When Roger Briess died unexpectedly on this date in 2001, he probably couldn’t have dreamed how robust the American craft beer industry would be a dozen years later.
Or maybe he could have.
Roger was a fourth-generation brewer and maltster with a passion for malting, brewing and beer. In 1975 he assumed the reigns of the family malting business, which had a strong export business. But Roger was drawn to the American craft beer revolution that was underway, and it couldn’t have been a better fit. Like the new craft brewers, Roger’s enthusiasm and excitement for craft beer was contagious. Roger embraced the emerging American craft beer industry, ultimately changing the focus of the family business into a specialty malting company serving the unique needs of American craft brewers. His close relationships with brewers resulted in innovative solutions for small breweries like recipe formulation, pilot brewing, 50-lb bags of malt, personal customer and technical support, and the introduction of high quality malt extracts and a wide range of specialty malts.
Roger was more apt to be found in a brewery than in his office. The sleeves of his signature blue denim shirt would be rolled up as he helped troubleshoot a brewhouse problem or simply shared a beer with a brewer. He was unconditionally dedicated to the American craft beer industry, a visionary whose contributions were recorded in this realbeer.com editorial at the time of his death.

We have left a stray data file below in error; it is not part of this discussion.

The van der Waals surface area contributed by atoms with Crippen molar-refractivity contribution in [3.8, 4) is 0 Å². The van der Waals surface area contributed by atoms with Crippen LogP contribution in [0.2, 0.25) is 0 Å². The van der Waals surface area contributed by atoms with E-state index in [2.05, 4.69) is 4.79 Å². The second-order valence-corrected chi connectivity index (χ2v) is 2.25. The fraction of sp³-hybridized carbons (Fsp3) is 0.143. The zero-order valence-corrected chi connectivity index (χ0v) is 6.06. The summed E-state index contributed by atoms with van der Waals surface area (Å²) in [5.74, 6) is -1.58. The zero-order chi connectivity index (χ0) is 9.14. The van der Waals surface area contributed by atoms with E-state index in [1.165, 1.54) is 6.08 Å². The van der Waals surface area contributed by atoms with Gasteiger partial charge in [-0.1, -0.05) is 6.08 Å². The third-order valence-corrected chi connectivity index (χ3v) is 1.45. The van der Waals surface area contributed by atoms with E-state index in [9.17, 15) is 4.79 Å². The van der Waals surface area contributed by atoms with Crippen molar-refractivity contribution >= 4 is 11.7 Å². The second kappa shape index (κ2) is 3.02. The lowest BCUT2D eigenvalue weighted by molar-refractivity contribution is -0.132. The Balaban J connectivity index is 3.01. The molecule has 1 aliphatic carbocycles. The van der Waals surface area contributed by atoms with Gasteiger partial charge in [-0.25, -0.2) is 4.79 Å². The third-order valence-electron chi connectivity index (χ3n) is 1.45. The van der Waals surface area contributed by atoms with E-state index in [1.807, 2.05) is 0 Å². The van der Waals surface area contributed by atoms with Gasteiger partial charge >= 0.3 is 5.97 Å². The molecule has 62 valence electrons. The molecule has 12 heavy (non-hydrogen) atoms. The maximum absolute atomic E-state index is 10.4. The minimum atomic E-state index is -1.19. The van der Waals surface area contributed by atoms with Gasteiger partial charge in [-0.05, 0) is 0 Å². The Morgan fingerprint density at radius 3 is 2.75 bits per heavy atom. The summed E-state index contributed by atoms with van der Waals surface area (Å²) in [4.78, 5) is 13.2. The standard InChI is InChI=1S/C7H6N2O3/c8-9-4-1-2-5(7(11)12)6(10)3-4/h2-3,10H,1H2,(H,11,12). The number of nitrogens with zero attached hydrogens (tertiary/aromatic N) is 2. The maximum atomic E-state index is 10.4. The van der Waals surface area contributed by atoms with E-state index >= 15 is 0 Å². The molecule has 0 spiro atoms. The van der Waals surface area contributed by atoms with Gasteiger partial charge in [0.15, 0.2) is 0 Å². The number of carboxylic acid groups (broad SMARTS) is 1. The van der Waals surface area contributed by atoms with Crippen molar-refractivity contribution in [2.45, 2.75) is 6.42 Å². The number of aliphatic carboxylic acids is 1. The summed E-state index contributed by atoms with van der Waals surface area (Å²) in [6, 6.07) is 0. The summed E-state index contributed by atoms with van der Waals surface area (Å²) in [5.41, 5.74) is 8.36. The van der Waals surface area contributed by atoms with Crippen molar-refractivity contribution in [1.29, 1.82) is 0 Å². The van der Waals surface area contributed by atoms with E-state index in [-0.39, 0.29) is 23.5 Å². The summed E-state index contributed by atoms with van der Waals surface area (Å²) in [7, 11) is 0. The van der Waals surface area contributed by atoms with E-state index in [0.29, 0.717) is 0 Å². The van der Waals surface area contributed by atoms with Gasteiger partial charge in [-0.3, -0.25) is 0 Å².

Today, Roger’s vision continues. Under the tutelage of owner and CEO Monica Briess, Briess Malt & Ingredients Co. remains dedicated to serving the unique needs of the American Craft Beer Industry. Following the recent Craft Brewers Conference in DC, Monica shared these reflections about her late husband.
“It’s always been impossible to think of Roger without thinking of the brewing industry. He was happiest talking brewing and malting with a beer in his hand; it was Roger’s passion, it was a part of who he was and, if you cared about Roger, you cared about brewing. He was committed to the industry, to the company, and everyone in the company—that was family to him.
“I often imagine what Roger’s reaction would be if he could witness the changes that have taken place in the industry, and the dynamism in Briess—from the product innovation we’ve created over the last 12 years to the expansion in Wyoming just this year. Regardless, Roger’s spirit and enthusiasm live on in Briess and it would have made him proud and happy to see his vision realized and honored. In the early days Roger bought tee shirts at every brewery he visited. I’m often reminded of it because I don’t think I have any pictures of our boys, from toddler to teenager, where they aren’t advertising beer, Briess or hops.
“Raising a glass in Roger’s memory would be the ultimate tribute to a man who dreamed of the day when many craft brewers would produce many great beers. How happy he would have been to see his dream realized.”
Please join us today as we raise a glass in honor of Roger Briess. A friend to many who, if he were here today, would invite you to sit down, break bread and raise a glass.